Neighborhood Trust’s TrustPlus Helps Low-Income Workers Manage Debt and Finances

Neighborhood Trust Helps Workers Manage Debt And Finances

In a Nutshell: TrustPlus is a service of Neighborhood Trust financial partners that helps low-income workers make the most of their money through one-on-one financial coaching. Neighborhood Trust began operating within a credit union in Washington Heights but quickly expanded to offer services to the city of New York and then the nation at large. It began TrustPlus to help workers nationwide achieve better financial health. TrustPlus works with clients to manage their income and benefits and with employers to create a better workplace experience that leads to financial health for all employees. The program is extremely flexible, allowing clients to choose their coaches and meet with them on a variety of virtual platforms. Together, they’re able to strengthen credit, build and track budgets, pay off and negotiate debt, and work toward a future that’s debt-free and financially stable.

In some form or another, everyone in the United States has felt the financial impact of the COVID-19 pandemic. But out of all the ramifications and groups affected, among the earliest and hardest-hit has surely been our hospitality workers.

The Wall Street Journal confirms that, over the course of a year, the nation’s hotels, restaurants, and other social spaces have suffered some of the greatest financial duress. Lockdowns and massive cessation of travel forced many establishments to reduce operations or close outright.

Neighborhood Trust LogoFrom February 2020 to February 2021, nearly 4 million workers lost jobs in the leisure and hospitality sector, which equals about a quarter of its workforce. And 15.9% of the industry’s previous workers were still unemployed as of January 2021, a rate higher than any other industry, according to the Bureau of Labor Statistics.

All of these employees have faced difficult times in the past year, and a large percentage of them expect the situation to continue for the foreseeable future. For them and others in similar situations, Neighborhood Trust offers valuable guidance to stabilize their finances and prepare for a stronger future through TrustPlus.

“Success for us is not only helping somebody overcome … what could be a short-term crisis but also asking “How do you actually build resilience over time?” said Kate Griffin, President of TrustPlus. “Success in the long term is not only helping them get over that [but also] setting them up for success in the future so that they’re able to weather the next financial shock. And that has to include working with the employer to ensure the benefits and services they provide ensure their employee’s long-term financial health.”

Scaling Services to Meet National Needs

Neighborhood Trust, as a nonprofit organization, has its roots in Neighborhood Trust Federal Credit Union in the Washington Heights neighborhood of New York City. After working with members of the credit union, it began offering its programs to all residents of Washington Heights to improve the community’s overall wellness.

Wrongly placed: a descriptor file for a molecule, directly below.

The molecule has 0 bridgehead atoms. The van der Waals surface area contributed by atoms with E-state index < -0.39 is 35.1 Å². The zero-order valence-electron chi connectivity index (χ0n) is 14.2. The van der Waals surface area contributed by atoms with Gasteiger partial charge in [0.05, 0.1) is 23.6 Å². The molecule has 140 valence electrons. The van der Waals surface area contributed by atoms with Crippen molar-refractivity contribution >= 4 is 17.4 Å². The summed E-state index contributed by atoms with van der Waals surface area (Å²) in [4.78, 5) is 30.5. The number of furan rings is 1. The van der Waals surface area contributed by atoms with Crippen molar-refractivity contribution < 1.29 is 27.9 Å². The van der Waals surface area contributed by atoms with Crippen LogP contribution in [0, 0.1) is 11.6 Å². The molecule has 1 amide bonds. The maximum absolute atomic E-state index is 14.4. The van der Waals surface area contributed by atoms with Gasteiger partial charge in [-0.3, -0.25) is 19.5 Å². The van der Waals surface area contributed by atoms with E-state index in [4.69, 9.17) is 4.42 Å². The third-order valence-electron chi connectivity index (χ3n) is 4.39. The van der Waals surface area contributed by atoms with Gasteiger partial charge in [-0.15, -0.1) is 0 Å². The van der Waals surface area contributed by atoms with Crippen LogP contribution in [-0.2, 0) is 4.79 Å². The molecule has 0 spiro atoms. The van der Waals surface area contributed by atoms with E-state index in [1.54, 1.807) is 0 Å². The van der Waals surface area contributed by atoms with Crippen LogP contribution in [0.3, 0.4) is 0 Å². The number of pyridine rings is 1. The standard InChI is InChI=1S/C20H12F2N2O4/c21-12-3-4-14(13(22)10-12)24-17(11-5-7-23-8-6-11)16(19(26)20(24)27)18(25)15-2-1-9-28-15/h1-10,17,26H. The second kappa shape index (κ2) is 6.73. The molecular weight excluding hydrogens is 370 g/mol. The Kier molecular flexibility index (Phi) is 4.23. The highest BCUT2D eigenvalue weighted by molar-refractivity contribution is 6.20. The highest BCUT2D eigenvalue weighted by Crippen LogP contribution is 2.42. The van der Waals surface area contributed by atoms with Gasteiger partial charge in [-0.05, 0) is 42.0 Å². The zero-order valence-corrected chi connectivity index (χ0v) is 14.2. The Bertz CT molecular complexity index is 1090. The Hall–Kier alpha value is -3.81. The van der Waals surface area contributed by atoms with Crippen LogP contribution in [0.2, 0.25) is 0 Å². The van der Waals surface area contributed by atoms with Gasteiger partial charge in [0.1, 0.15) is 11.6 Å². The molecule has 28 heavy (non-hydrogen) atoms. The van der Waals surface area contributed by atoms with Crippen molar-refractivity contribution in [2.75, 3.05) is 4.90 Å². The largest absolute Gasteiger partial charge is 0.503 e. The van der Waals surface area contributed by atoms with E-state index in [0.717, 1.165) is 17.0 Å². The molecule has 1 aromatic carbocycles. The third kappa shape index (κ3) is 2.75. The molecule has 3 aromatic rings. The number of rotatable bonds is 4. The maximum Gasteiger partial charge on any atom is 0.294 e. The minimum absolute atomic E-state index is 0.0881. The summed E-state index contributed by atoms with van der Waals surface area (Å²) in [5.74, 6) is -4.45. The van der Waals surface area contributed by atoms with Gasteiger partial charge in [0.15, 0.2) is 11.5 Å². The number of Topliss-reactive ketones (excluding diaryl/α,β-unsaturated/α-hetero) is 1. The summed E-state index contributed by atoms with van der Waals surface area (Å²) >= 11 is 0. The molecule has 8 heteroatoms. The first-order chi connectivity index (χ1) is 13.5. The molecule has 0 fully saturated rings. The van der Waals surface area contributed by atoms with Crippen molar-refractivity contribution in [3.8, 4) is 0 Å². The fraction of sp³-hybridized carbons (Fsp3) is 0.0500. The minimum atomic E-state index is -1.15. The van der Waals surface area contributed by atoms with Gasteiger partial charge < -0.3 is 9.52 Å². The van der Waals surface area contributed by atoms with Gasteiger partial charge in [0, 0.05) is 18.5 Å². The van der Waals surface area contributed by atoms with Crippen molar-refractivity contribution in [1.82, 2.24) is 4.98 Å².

“Having the credit union alongside allowed us to really marry financial products with the financial advice and guidance that we were giving,” Griffin said. “Quickly, this work of the nonprofit began growing and eventually became a separate nonprofit entity outside of the local credit union.”

Kate Griffin

Kate Griffin is the President of the TrustPlus program by Neighborhood Trust.

Neighborhood Trust first established itself as a contractor with the City of New York’s Financial Empowerment Centers. Residents were able to come in and receive financial advice and guidance from qualified counselors. But the organization’s purview was not yet done expanding.

“From there, we really started circling around this notion that, for workers in America, there’s so much happening right now,” Griffin said, “and so little of the financial system is really designed to serve them well.”

Neighborhood Trust is still based in its original Washington Heights neighborhood. But its definition of neighborhood has outstripped its geography.

“The way that financial services and products are designed — or even benefits packages, and particularly the financial advice and guidance field — works well for people above a certain income level,” Griffin said. “We felt like there was enormous opportunity to structure a valuable service for workers who are at the lower ends of the income spectrum and really help them in terms of overcoming financial hardship and achieving financial security in the long term. And that’s really how the idea of TrustPlus was born.”

Financial Wellness Benefits Workers and Employers

“We can have tremendous impact for the people that we work with, the individuals who are using our service,” Griffin said. “But there’s also a real value to the companies and organizations who are paying us to bring that to their employees.”

TrustPlus often starts by helping people reduce their debt and improve their credit scores. Both of these steps will help people to save money in the long term by mitigating how much is going toward interest. This allows consumers to put funds toward future planning and long-term goals.